Friday, May 6, 2011
The Readers' Writers - 52nd Edition
But for a column dedicated to authors and the readers who enjoy them to happen requires a lot of people behind the scenes. Eric Petermann, former editor of the (Freeport) Journal-Standard, first took interest in the concept of interviewing writers, not just doing book reviews. I'd wanted a way to thank authors Sam Reaves and Barbara Sheridan for their mentoring of my story writing. Eric saw potential for a continuing article, and quick as that The Readers' Writers was born.
GateHouse News Service liked what they saw, and a twice-a-month column became a weekly.
Jane Lethlean and Bethany Strunk now spearhead the nuts and bolts of ensuring timely publication, as well as keeping me in line – not always an easy job.
Then, of course, are the authors themselves. Wouldn't be much of a column if there wasn't anyone to interview. Fortunately, the majority of published authors and their agents and publicists (we can't forget those folks) are some of the kindest, warmest people you could spend time with. They really are, and over the last year we've badgered, I mean harangued, uhm… interviewed… fifty-one of them.
From Adrian Dodson, author of one book, to Robert J. Sawyer, one of the most award-winning authors ever, to Charlaine Harris, one of the most recognized authors of our time, writers have availed themselves to us in order to be introduced to you, the readers.
Yes. Basically, I'm just the middleman, the literary maitre d' providing you the best seat possible to a day in the life of our favorite writers. And I thank all of you, readers, writers, and newspaper staff across the country, for the opportunity.
So, what to do, who to interview for this particular edition?
One writer, nearly unknown, yet read weekly from coast-to-coast, hinted that he might be willing to consent. He's a bit of a grouch, hard to live with, and very stubborn. Still, for whatever reason, my wife's remained married to him for sixteen years. Apparently she likes long-term challenges.
His name's KevaD, though we know him better as David "DA" Kentner.
A former army medic, EOD specialist, police officer and police chief, auctioneer, furniture restorer, and antiques dealer, KevaD clearly can't hold a job. But he loves to write – about anything. When not at the keyboard, shoveling snow or mowing their five acres outside Freeport, IL, he's trying to explain to his wife SOAPnet and the Game network aren't the only channels on TV, and that pizza really is a required food group.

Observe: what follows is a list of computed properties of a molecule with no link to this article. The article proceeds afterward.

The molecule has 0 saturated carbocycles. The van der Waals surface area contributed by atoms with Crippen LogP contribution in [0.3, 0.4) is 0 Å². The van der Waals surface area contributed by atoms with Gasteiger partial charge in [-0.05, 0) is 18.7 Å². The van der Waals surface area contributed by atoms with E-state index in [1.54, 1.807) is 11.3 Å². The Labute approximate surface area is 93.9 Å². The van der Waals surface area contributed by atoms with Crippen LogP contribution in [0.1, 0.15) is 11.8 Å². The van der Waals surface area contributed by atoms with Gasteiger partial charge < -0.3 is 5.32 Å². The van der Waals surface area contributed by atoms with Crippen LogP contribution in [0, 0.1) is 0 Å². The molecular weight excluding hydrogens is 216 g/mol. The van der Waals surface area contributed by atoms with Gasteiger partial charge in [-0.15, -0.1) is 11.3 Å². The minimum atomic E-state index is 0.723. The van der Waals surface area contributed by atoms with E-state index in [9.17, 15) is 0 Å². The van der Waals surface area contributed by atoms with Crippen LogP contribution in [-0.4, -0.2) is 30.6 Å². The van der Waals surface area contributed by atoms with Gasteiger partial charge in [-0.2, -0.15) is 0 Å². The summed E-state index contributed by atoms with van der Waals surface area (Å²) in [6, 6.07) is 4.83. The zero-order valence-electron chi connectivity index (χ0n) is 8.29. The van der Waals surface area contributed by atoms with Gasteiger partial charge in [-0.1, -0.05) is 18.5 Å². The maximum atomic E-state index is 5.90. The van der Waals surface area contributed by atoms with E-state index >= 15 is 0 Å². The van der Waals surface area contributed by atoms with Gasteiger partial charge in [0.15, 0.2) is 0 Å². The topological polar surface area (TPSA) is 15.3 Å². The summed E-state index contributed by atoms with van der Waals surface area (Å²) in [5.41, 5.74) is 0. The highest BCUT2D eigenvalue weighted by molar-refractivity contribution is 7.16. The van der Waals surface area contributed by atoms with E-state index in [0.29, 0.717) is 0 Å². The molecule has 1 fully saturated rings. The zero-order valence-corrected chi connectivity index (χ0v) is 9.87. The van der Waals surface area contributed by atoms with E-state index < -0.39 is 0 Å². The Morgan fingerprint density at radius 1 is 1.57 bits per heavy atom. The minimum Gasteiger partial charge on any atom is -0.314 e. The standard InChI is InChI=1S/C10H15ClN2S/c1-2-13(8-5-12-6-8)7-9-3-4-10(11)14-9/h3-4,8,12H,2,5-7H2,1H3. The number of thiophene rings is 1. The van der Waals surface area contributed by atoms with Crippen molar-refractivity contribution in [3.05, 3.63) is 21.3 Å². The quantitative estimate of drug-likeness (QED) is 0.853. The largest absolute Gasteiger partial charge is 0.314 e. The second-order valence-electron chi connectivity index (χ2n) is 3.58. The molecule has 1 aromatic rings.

Q) "Sunday Awakening" isn't quite like other romantic suspense novels. Where did that story come from?
A) "Sunday Awakening" originated from a news story about a young woman kidnapped at an early age and discovered alive years later. At the same time, documentaries investigating sexual slavery were being aired on TV. I wondered what a contemporary woman raised in bondage would do, what obstacles she would be willing to risk her life to overcome, in order to find the family she's never known, and the life she never had.
My character Cheryl needed a man as strong and courageous as she is, and willing to give his life without hesitation in order to gain her trust – and she doesn't trust easily. Taylor Hughes was as necessary as oxygen, because, in the end, home really is where the heart is, and Cheryl deserved only the finest of hearts to call home.
Q) Where did the name "KevaD" come from?
A) I'd been writing and unsuccessfully submitting novels to agents and publishers for two years. Then I was welcomed into ERAuthors, a writers' critiquing group comprised of new, seasoned, and a couple of bestselling authors. Those folks explained I had a lot to learn. I was a willing student.
I critiqued a chapter for gay fiction author Ash Penn. She asked if I'd ever considered writing gay fiction. I said, no. She said I should, as she was impressed with what I'd suggested. I laughed. Ash insisted. I gulped.
My gay romantic comedy "Out of the Closet" became my first published novella, and continues to be my best selling story. Since I'd taken a step I'd never envisioned, I selected a pen name I felt appropriate – KevaD – Dave K through the looking glass.
Q) I hear you just won a national writing competition.
A) Yes, I did. Thanks for mentioning it.
My short story "The Caretaker" took 1st Place in Calliope magazine's (A Publication of The Writers' Specialized Interest Group (SIG) of American Mensa, Ltd.) 18th annual short fiction contest. The story will appear in their Summer Edition sometime after June.
I hope folks will take the time to read it. I'm obviously pretty proud of that story.